CD: I am happy to say we are just getting started at Sotheby’s, but I am extremely proud of being able to build an internal UX design team within an organization that traditionally only ever used external vendors. I am also very proud of the success we’ve had building momentum, excitement, and buy-in across the organization for a new generation of sites, apps, and digital experiences that will sit at the center of the Sotheby’s client experience.
CS: What are some results of your work?
CD: Our work is iterative by nature, and seeks to continually improve not just customer experiences, but internal processes as well. So, in large part, the results of our work are measured through improvement over what was there before. And by measures like that, we can proudly talk about the significant year-over-year increases in the number of clients bidding online, total number of objects won by online bidders, and total value of objects won online as a percentage of all sales. Add to that the fact that the art market actually contracted this year and overall sales and growth have been under pressure. So to be able to point to growth in the online channel in the face of such a turbulent headwind—those are great results!
CS: What are some predictions you have for the 2017 customer experience?
CD: I think 2017 will see the first really viable executions of virtual and augmented reality for delivering business and customer experience value. To date, virtual reality and augmented reality have been flashy and entertaining, but they haven’t had a real impact on business or commerce. I expect 2017 will see some reversals of that position with VR and AR will become critical pieces of customer experience thinking and delivery. We’ll also see Western markets, like the United States, catch up with Eastern markets in the use of chat interfaces, like WeChat, as key drivers of client engagement and touchpoint management.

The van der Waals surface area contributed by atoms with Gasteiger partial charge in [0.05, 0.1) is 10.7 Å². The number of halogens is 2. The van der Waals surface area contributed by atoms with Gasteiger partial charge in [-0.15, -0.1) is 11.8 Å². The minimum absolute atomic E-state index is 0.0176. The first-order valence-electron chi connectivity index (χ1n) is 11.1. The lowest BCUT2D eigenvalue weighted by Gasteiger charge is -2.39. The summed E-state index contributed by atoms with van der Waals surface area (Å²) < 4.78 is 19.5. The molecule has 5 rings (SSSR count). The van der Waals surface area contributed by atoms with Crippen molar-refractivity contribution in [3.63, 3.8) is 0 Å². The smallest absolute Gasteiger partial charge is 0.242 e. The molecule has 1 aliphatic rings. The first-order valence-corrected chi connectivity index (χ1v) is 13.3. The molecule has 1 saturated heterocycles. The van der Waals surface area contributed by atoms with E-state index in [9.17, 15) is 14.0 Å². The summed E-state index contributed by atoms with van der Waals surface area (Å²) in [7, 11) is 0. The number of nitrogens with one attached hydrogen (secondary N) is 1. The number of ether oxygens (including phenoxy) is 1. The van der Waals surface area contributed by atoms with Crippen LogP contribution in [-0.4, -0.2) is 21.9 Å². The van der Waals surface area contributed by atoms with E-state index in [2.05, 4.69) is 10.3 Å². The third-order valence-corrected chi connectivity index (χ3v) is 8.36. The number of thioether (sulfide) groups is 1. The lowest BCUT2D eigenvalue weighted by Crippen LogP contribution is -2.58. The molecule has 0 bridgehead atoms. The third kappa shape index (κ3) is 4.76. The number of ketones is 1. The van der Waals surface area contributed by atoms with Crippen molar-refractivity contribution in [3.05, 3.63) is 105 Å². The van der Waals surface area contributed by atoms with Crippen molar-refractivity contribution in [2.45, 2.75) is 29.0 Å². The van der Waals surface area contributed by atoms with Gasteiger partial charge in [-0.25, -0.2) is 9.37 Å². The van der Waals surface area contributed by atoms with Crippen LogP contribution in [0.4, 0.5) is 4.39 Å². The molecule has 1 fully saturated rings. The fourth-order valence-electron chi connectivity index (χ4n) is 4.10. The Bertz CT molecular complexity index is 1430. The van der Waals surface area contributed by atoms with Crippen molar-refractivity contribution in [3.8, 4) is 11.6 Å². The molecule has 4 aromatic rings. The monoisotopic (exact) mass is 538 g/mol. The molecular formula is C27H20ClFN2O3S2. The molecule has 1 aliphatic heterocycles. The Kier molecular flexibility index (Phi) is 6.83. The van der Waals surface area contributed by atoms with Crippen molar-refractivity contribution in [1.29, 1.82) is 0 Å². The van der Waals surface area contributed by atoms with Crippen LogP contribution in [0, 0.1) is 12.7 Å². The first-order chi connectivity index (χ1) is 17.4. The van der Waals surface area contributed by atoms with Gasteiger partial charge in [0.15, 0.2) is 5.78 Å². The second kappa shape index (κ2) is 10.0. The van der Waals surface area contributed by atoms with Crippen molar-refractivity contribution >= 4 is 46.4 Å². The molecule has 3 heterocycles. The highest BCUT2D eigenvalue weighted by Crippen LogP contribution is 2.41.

CS: What advice would you give other UX professionals?
CD: UX is not about form factors or interfaces or devices. It’s not about how amazing you design a screen. It’s about understanding how your customers/clients think, what they need, and how best to service them. Yes, digital screens will be critical in that, now and tomorrow. But with changes like the rising use of chat interfaces and voice-based services like Siri and Alexa, increasing fidelity and value of panoramic 360-degree video and VR, screen sizes themselves getting smaller with wearables, and the rise of Internet of Things devices, the idea that your UX skill set should be screen- and interface design-oriented no longer applies.
CS: What are Sotheby’s future experience plans?
CD: How we can improve the on-site customer experience during our live auctions; how we can improve the exhibition experience for customers that visit our galleries all over the world; how we can make it easier, effortless even, to not just buy from Sotheby’s, but also sell objects through us as well. While these sound like the basics, and in fact they are the here and now challenges of Sotheby’s, they are also our future and ongoing focus as well. In all, it’s about a future where customer and client centricity directs every decision and action of the company—not just in digital, but enterprisewide.